. but just tell us where you think there's a consensus. what i like to do is try to develop consensus. where do you think is consensus in next steps forward. >> i think there's consensus there is an enormous problem. i think the problem may be even greater than what the gao reports revealed. especially if you look at some national perspective, certainly medicare part d looking at that peace. from a national perspective, prescription drug fraud and aversion is an enormous issue. i think there's consensus the. i think there's consensus on the concept you can go after this problem just one solution. you have to be monitoring closely. you have to have a frontal solutions -- up front solutions. then you have to notify the prescribers. you need to notify the patient. you need to try to get the patient if you think there's an addiction problem into the treatment that patient needs. and then you need to do something to control it. and i think the lock-in programs, recipient programs is probably begin what cms is going to hear a lot of from the part d sponsors. so, you know, i think you could do thos
, 2010, article in "the wall street journal" -- quote -- "one widely touted solution for current u.s. economic woes is for america to come up with more of the high-tech gadgets that the rest of the world craves, yet two academic researchers estimate that apple's iphone, one of the best-selling u.s. technology products, actually added $1.9 billion to the u.s. trade deficit with china last year. so we develop these products but we can't manufacture them here because these companies prefer low wages in china. and on and on it goes. not just blue-collar, white-collar jobs as well. mr. president, -- and today, we're not talking about china, we're not talking about mexico. we're talking about korea, we're talking about panama, we're talking about colombia, but it's the same old story. chamber of commerce is back again, creating all of these jobs, until the day after the agreement is signed, and then we talk about how they could throw american workers out on the street. you know, it's interesting, mr. president, poll after poll shows that to say the least, the american people do not have an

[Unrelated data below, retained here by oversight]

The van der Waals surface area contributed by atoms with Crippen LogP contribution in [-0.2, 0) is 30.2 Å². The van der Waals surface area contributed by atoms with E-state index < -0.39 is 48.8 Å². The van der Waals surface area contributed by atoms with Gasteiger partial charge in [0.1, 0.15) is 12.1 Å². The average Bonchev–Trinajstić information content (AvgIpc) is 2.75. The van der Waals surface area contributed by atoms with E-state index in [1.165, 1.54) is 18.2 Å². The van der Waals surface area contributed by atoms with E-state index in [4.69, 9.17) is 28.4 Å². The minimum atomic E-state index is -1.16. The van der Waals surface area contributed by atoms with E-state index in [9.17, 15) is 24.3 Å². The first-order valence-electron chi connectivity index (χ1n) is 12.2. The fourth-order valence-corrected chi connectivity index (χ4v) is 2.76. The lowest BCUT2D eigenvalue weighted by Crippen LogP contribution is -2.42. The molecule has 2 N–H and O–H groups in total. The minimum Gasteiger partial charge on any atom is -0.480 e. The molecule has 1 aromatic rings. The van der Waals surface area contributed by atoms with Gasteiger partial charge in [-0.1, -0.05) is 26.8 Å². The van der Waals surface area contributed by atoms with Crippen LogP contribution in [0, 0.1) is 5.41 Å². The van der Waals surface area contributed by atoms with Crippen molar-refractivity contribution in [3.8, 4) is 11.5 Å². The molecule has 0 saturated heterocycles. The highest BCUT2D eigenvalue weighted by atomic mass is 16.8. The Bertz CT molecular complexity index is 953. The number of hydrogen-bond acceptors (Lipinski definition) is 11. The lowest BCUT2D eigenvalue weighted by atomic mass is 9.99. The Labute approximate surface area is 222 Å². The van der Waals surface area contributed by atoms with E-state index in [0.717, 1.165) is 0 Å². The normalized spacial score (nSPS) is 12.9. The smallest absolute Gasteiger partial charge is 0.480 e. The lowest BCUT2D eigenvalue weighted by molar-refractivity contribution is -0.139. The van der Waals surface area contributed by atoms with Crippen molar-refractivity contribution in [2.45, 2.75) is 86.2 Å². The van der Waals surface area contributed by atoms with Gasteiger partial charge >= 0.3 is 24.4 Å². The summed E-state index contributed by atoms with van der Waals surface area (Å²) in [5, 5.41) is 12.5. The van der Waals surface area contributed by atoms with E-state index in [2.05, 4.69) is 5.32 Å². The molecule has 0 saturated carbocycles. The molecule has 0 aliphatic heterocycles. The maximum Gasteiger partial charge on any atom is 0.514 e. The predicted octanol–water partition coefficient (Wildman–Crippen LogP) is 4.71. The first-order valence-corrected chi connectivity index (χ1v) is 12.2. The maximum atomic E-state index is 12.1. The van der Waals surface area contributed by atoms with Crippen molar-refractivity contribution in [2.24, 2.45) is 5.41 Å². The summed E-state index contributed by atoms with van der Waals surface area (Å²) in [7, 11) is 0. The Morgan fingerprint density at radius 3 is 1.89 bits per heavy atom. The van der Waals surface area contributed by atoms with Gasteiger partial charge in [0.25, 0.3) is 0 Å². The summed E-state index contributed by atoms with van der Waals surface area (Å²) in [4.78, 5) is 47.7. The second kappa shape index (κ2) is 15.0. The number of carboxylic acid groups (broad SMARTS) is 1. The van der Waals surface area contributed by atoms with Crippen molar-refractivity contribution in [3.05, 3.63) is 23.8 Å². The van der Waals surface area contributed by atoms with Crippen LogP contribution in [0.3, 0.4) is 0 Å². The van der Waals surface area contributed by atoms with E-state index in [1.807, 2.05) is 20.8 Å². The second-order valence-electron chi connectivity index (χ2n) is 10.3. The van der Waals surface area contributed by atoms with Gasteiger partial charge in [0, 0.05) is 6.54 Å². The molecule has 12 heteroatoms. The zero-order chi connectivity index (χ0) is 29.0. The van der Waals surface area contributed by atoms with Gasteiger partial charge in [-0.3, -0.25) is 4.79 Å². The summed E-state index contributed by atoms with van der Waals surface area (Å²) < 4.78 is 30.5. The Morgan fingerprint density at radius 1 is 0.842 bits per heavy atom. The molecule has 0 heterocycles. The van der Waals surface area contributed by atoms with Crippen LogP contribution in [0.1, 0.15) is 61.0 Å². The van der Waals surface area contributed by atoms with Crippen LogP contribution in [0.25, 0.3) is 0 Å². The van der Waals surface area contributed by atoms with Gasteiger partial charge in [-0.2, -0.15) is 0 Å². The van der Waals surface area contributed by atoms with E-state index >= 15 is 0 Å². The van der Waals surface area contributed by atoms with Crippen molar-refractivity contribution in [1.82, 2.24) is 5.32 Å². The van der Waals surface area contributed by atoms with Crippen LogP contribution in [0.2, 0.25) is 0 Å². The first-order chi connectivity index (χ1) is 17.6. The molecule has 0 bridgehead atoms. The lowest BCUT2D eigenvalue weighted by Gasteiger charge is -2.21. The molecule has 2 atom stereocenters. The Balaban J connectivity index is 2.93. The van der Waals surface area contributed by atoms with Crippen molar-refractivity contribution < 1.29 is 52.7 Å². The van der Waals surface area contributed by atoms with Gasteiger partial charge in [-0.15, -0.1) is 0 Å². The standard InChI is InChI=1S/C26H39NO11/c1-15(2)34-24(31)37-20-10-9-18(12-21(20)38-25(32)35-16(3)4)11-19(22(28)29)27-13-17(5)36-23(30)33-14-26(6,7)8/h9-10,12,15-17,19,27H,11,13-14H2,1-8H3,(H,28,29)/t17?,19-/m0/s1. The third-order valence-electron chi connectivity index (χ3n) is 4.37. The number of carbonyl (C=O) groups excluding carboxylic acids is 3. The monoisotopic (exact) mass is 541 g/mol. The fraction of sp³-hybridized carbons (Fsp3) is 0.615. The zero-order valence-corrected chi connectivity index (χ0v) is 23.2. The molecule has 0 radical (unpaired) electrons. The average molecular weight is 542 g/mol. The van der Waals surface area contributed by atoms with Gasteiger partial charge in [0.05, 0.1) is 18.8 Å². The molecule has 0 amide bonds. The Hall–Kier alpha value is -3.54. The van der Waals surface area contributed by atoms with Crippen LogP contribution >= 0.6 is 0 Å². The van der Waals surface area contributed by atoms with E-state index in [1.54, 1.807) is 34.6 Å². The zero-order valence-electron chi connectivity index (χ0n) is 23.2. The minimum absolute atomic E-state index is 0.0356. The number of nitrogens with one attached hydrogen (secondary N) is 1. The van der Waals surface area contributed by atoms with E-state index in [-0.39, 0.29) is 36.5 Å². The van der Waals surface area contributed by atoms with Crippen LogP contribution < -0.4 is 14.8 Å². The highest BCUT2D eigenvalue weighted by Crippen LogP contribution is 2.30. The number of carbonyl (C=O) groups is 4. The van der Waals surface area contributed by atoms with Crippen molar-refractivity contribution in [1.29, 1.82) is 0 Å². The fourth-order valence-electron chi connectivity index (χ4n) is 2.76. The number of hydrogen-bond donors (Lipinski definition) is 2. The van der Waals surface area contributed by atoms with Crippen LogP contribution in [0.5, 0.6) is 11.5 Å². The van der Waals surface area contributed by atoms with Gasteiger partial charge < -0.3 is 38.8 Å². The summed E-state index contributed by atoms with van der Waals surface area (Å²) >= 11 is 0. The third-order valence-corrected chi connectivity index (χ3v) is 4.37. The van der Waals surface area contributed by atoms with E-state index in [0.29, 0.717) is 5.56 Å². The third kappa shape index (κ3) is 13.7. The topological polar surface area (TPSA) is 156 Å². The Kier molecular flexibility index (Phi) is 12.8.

think happened in the twisting of eisentraeger, the circuit court of appeals managed to use this formula to provide a result that indicates individuals detained on the battlefield, in prison sittings do not have the same rights as people would in guantanamo or other settings remove from the battlefield. this has an anomalous and puzzling incentive that if you don't want to comply with -- you house people on the battlefield. to house people on the battlefield seems to be putting the prisoners in incredible jeopardy. it puts those guarding the prisoners in incredible debt pretty and increases the risks of those individuals on the battlefield, the prisoners would have the opportunity to rejoin the battle if they were involved in the breakage of their bondage. so the court has found itself extending rights to the place of it stirred -- absurd extension, the denial of the extension of rights geographically to the battlefield and realizing by stopping here we provide persons and of not in the best interests of prisoners, and the opinion raises the question, is their situation by which we would